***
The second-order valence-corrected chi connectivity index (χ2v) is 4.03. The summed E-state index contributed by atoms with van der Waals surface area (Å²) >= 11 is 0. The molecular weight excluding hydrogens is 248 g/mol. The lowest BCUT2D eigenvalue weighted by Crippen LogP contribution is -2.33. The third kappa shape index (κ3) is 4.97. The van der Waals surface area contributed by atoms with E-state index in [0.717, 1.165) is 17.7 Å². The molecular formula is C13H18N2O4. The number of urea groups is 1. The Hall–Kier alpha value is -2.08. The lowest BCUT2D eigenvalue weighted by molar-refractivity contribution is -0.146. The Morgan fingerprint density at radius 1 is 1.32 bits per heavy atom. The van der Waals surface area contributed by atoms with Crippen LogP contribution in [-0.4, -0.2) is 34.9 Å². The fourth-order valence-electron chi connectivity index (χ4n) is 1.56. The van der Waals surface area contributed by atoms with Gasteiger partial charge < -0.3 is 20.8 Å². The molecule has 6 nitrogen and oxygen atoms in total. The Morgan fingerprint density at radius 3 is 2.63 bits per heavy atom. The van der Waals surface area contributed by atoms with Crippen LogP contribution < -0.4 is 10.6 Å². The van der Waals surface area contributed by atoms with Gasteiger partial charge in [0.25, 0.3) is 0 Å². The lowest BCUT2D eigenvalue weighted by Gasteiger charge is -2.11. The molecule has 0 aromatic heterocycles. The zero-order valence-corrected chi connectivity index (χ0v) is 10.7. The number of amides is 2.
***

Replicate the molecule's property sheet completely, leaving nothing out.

The second-order valence-corrected chi connectivity index (χ2v) is 4.03. The summed E-state index contributed by atoms with van der Waals surface area (Å²) >= 11 is 0. The molecular weight excluding hydrogens is 248 g/mol. The lowest BCUT2D eigenvalue weighted by Crippen LogP contribution is -2.33. The third kappa shape index (κ3) is 4.97. The van der Waals surface area contributed by atoms with E-state index in [0.717, 1.165) is 17.7 Å². The molecular formula is C13H18N2O4. The number of urea groups is 1. The Hall–Kier alpha value is -2.08. The lowest BCUT2D eigenvalue weighted by molar-refractivity contribution is -0.146. The Morgan fingerprint density at radius 1 is 1.32 bits per heavy atom. The van der Waals surface area contributed by atoms with Crippen LogP contribution in [-0.4, -0.2) is 34.9 Å². The fourth-order valence-electron chi connectivity index (χ4n) is 1.56. The van der Waals surface area contributed by atoms with Gasteiger partial charge < -0.3 is 20.8 Å². The molecule has 6 nitrogen and oxygen atoms in total. The Morgan fingerprint density at radius 3 is 2.63 bits per heavy atom. The van der Waals surface area contributed by atoms with Crippen LogP contribution < -0.4 is 10.6 Å². The van der Waals surface area contributed by atoms with Gasteiger partial charge in [0.25, 0.3) is 0 Å². The lowest BCUT2D eigenvalue weighted by Gasteiger charge is -2.11. The molecule has 0 aromatic heterocycles. The zero-order valence-corrected chi connectivity index (χ0v) is 10.7. The number of amides is 2.